We also have to take into account the New Zealand Bill of Rights Act, which protects New Zealanders’ right to freedom of expression, “including the freedom to seek, receive and impart information of any kind in any form”. You can learn more about the criteria the Classification Office uses to classify things on our website.
AL: The Office of Film and Literature Classification doesn’t just do books and movies: tell us about what else you make classifications on.
CO: We can classify pretty much everything except for broadcast television and radio. Mostly we classify films, DVDs, and online television series, along with games and the occasional book. Over the years we’ve classified a range of things including billboards, drink cans and t-shirts. We also classify things submitted to us by Police or the Courts (usually these are computer files that depict the abuse of children).
AL: If I wanted to submit an item for classification, what is involved?
CO: Any member of the public can seek the leave of the Chief Censor to have something classified. There is a reduced fee for members of the public with no commercial interest in the item. When thinking about whether to seek leave to submit something for classification, it’s important to read through the criteria we use to classify things, and to remember that New Zealand’s classification system is not based on things like taste or decency – the purpose of our classifications is to inform people and help protect them (and the people around them) from harmful content.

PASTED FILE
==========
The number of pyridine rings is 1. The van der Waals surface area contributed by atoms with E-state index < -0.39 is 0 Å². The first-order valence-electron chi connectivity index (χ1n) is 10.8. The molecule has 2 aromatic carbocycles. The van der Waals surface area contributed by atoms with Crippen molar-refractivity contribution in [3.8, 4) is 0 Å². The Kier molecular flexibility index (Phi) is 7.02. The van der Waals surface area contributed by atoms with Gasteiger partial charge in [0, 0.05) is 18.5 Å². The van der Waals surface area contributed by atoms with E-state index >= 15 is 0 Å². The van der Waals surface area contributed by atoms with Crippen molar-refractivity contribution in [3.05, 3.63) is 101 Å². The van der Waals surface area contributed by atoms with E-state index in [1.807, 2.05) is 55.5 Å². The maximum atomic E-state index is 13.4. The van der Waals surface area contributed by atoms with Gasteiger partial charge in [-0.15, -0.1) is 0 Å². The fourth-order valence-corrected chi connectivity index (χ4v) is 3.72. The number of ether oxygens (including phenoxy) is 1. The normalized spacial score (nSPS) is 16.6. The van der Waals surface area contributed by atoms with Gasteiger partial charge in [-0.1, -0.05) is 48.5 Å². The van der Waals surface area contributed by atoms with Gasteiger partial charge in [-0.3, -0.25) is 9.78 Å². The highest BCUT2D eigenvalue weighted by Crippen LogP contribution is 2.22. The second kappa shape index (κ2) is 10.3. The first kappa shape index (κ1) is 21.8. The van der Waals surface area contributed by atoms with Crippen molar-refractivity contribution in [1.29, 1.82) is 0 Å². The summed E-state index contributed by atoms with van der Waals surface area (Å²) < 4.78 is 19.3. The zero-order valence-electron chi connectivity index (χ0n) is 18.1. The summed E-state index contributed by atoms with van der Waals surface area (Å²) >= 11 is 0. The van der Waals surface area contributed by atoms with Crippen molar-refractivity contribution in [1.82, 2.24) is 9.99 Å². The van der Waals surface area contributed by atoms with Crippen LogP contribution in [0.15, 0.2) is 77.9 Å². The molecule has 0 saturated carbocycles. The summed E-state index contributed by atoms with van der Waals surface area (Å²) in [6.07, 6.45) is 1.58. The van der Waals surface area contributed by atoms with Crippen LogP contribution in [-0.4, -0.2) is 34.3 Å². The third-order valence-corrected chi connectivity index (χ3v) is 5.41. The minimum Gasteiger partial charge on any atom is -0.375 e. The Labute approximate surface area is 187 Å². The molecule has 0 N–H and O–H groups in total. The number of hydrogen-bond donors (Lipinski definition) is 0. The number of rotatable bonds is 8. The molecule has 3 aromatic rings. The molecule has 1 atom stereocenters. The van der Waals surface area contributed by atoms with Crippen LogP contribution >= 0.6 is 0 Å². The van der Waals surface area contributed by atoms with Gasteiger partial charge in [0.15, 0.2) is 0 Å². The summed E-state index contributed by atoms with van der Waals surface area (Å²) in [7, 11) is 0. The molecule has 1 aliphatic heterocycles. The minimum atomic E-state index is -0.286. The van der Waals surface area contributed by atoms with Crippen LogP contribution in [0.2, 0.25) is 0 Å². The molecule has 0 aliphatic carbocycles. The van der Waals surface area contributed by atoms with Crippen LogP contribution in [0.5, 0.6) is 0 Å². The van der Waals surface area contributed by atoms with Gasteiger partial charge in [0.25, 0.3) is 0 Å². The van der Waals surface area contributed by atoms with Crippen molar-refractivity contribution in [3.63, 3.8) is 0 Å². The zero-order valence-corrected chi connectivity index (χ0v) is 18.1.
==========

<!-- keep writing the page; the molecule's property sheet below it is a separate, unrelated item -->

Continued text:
Want to know more about The Office of Film and Literature Classification, and the work they do?
You can visit their website www.classificationoffice.govt.nz, or connect with them via
Facebook: Office of Film and Literature Classification - NZ and Twitter @NZOFLC